Asymptotic relative eficiency (ARE)
Used to compare hypothesis tests. The ARE of one test relative to another is the limiting ratio of the sample sizes necessary to obtain identical error probabilities for the two procedures.

Binomial random variable
A discrete random variable that equals the number of successes in a ixed number of Bernoulli trials.

Categorical data
Data consisting of counts or observations that can be classiied into categories. The categories may be descriptive.

Conidence interval
If it is possible to write a probability statement of the form PL U ( ) ? ? ? ? = ?1 where L and U are functions of only the sample data and ? is a parameter, then the interval between L and U is called a conidence interval (or a 100 1( )% ? ? conidence interval). The interpretation is that a statement that the parameter ? lies in this interval will be true 100 1( )% ? ? of the times that such a statement is made

Critical value(s)
The value of a statistic corresponding to a stated signiicance level as determined from the sampling distribution. For example, if PZ z PZ ( )( .) . ? =? = 0 025 . 1 96 0 025, then z0 025 . = 1 9. 6 is the critical value of z at the 0.025 level of signiicance. Crossed factors. Another name for factors that are arranged in a factorial experiment.

Crossed factors
Another name for factors that are arranged in a factorial experiment.

Cumulative normal distribution function
The cumulative distribution of the standard normal distribution, often denoted as ?( ) x and tabulated in Appendix Table II.

Curvilinear regression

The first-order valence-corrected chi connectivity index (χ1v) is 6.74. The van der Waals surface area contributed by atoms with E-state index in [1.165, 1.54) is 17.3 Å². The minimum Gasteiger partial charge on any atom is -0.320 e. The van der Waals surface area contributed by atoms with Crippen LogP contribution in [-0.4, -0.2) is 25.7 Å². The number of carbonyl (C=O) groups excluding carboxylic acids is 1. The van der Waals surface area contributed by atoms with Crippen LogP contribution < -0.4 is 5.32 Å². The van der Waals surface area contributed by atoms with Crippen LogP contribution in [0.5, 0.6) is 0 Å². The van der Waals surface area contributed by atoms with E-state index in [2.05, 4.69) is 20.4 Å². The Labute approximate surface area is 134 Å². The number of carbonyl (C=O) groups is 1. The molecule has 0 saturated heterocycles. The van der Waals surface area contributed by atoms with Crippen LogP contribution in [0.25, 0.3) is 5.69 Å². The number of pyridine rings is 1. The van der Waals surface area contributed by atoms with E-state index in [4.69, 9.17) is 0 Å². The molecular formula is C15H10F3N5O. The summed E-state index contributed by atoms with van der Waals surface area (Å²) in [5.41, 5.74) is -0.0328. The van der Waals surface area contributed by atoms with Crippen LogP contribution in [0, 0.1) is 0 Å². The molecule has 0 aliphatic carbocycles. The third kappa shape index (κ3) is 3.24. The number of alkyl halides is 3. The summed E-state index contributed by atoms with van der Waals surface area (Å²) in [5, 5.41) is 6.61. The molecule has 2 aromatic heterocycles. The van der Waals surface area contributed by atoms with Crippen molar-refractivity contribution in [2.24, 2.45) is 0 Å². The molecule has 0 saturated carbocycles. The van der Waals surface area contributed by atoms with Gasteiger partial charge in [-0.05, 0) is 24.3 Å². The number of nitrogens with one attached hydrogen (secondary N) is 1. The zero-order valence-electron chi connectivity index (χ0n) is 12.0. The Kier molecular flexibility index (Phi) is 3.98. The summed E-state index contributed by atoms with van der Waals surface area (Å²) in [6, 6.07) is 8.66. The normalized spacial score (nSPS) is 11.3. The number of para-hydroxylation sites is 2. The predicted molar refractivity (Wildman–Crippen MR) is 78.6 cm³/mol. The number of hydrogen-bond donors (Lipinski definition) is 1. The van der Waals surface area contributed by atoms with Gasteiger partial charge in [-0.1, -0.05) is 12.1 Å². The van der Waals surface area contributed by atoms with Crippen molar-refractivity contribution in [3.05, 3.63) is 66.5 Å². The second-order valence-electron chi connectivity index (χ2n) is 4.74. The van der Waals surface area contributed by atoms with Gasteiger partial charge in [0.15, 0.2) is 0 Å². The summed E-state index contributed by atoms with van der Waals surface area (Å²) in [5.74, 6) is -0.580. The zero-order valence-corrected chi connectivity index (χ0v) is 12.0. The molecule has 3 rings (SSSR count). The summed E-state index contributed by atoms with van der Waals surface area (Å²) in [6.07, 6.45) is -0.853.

An expression sometimes used for nonlinear regression models or polynomial regression models.

Defectsperunit control chart
See U chart

Degrees of freedom.
The number of independent comparisons that can be made among the elements of a sample. The term is analogous to the number of degrees of freedom for an object in a dynamic system, which is the number of independent coordinates required to determine the motion of the object.

Designed experiment
An experiment in which the tests are planned in advance and the plans usually incorporate statistical models. See Experiment

Discrete distribution
A probability distribution for a discrete random variable

Error mean square
The error sum of squares divided by its number of degrees of freedom.

Expected value
The expected value of a random variable X is its longterm average or mean value. In the continuous case, the expected value of X is E X xf x dx ( ) = ?? ( ) ? ? where f ( ) x is the density function of the random variable X.

Ftest
Any test of signiicance involving the F distribution. The most common Ftests are (1) testing hypotheses about the variances or standard deviations of two independent normal distributions, (2) testing hypotheses about treatment means or variance components in the analysis of variance, and (3) testing signiicance of regression or tests on subsets of parameters in a regression model.

Factorial experiment
A type of experimental design in which every level of one factor is tested in combination with every level of another factor. In general, in a factorial experiment, all possible combinations of factor levels are tested.

Fixed factor (or fixed effect).
In analysis of variance, a factor or effect is considered ixed if all the levels of interest for that factor are included in the experiment. Conclusions are then valid about this set of levels only, although when the factor is quantitative, it is customary to it a model to the data for interpolating between these levels.

Fraction defective control chart
See P chart

Goodness of fit
In general, the agreement of a set of observed values and a set of theoretical values that depend on some hypothesis. The term is often used in itting a theoretical distribution to a set of observations.